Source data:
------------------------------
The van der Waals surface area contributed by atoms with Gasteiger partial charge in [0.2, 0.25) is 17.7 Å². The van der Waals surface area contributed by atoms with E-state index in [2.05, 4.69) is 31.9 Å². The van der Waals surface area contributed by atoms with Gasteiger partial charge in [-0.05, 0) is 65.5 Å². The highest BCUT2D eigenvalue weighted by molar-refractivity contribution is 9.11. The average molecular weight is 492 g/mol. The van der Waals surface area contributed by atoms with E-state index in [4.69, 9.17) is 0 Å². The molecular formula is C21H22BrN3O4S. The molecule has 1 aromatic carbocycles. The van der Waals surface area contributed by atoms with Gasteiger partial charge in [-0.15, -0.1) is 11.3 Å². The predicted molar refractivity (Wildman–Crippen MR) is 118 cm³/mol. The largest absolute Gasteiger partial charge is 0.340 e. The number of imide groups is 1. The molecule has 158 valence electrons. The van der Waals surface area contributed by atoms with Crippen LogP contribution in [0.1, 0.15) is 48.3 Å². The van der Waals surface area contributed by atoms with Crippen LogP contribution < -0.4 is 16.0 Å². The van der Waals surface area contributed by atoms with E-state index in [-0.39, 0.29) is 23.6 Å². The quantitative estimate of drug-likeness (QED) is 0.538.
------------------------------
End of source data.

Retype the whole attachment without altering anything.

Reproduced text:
The van der Waals surface area contributed by atoms with Gasteiger partial charge in [0.2, 0.25) is 17.7 Å². The van der Waals surface area contributed by atoms with E-state index in [2.05, 4.69) is 31.9 Å². The van der Waals surface area contributed by atoms with Gasteiger partial charge in [-0.05, 0) is 65.5 Å². The highest BCUT2D eigenvalue weighted by molar-refractivity contribution is 9.11. The average molecular weight is 492 g/mol. The van der Waals surface area contributed by atoms with E-state index in [4.69, 9.17) is 0 Å². The molecular formula is C21H22BrN3O4S. The molecule has 1 aromatic carbocycles. The van der Waals surface area contributed by atoms with Gasteiger partial charge in [-0.15, -0.1) is 11.3 Å². The predicted molar refractivity (Wildman–Crippen MR) is 118 cm³/mol. The largest absolute Gasteiger partial charge is 0.340 e. The number of imide groups is 1. The molecule has 158 valence electrons. The van der Waals surface area contributed by atoms with Crippen LogP contribution in [0.1, 0.15) is 48.3 Å². The van der Waals surface area contributed by atoms with Crippen LogP contribution < -0.4 is 16.0 Å². The van der Waals surface area contributed by atoms with E-state index in [-0.39, 0.29) is 23.6 Å². The quantitative estimate of drug-likeness (QED) is 0.538.